‘One nation under one god’ is likely to omit your religion

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About the editor: Former National Security Advisor Michael Flynn’s suggestion that America be “a nation under God and a religion under God” is dangerous, delusional, divisive and a distortion of history. (“No, Michael Flynn, America Doesn’t Need a Religion,” Opinion, Nov. 20)

Besides, what would that one religion be? Obviously, in Flynn’s view, it would not be Islam or any of the myriad religions that are viewed as “Eastern”. And regardless of when the term “Judeo-Christian” was coined, it does not describe a religion, but a supposedly common ethical belief system.

So does Flynn mean Catholicism or Judaism? My guess is no. That leaves Protestantism. But even that encompasses many different faiths, the followers of which argue vehemently over the lesser and greater principles of their faith.

Flynn blows a dog whistle in the hope that anyone who hears him will believe that his or her religion will be the chosen one. Even my dog ​​knows better than to listen.

Andrew Rubin, Los Angeles

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About the editor: The living religious culture that we enjoy today as the most devout democracy in the West does not exist in spite of our secular tradition, but because of it. The tolerance, pluralism and unrestricted freedom of expression that we experience are only guaranteed by the state-sanctioned freedom of conscience.

Flynn’s argument about the Christian nation is attractive. Many Americans would prefer an “established” state church and an implicit covenant: If we worship God, He will protect and bless us.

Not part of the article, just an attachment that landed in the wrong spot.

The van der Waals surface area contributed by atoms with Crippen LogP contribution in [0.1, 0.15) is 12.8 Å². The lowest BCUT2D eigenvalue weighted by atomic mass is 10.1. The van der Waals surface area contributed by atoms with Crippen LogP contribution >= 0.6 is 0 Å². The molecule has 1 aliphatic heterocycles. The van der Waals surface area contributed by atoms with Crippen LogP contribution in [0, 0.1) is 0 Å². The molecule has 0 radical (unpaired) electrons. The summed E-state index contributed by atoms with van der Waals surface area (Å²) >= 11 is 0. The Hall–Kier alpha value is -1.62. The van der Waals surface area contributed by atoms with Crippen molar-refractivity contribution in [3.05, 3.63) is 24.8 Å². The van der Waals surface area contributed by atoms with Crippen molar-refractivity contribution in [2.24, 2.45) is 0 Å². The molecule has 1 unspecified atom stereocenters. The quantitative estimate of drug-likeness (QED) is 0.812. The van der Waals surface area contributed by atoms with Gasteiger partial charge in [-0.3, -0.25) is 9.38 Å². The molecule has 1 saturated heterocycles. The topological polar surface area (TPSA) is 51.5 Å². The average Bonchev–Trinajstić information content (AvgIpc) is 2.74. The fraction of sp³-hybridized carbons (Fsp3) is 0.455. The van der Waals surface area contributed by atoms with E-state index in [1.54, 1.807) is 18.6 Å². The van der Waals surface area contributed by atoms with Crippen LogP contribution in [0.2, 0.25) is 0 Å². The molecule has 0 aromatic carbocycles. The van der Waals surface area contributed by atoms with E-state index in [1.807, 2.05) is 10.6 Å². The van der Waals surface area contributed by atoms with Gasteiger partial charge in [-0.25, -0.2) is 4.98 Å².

But secularism has also contributed to our identity as a beacon of freedom. For example, without an Age of Reason, the abolitionist movement would not have been able to decontextualize Scripture’s implicit sanction of slavery and racial segregation. The political emancipation of women would have been prevented and the equality of marriage would have been unthinkable.

While proponents of Christian heritage see Divine Providence in the founding of the nation, secularists celebrate 1776 as the birth of a new kind of elevated state, a throne-less, altar-less society in which human reason prevails. Bringing these two impulses into harmony is a central challenge of our political system.

David DiLeo, San Clemente

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About the editor: Flynn says America needs a god and a religion. May I only say, if his kind of “religion” is what he proclaims, then count me out.

I might be wrong, but I’ve always lived on the concept that believers in God are moral, honest, and decent people. If anyone has “lost sight of that,” it is Flynn.

I repeat: count me out.

Rebecca Hertsgaard, Palm Desert

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About the editor: Randall Balmer, an episcopal priest, reminds us of attempts in earlier times to express faith in God. President Lincoln and Mike Mansfield, the Senate majority leader in the 1960s, were instrumental in thwarting such attempts in their day.

I cannot help but be reminded of Germany at a time when many of us were born – a time when one man was hypnotizing the nation against Jews who were murdered in ungodly numbers.

God is too great to be limited to one religion. The 1st Amendment remains America’s best idea.

Mary Leah Plante, Los Angeles


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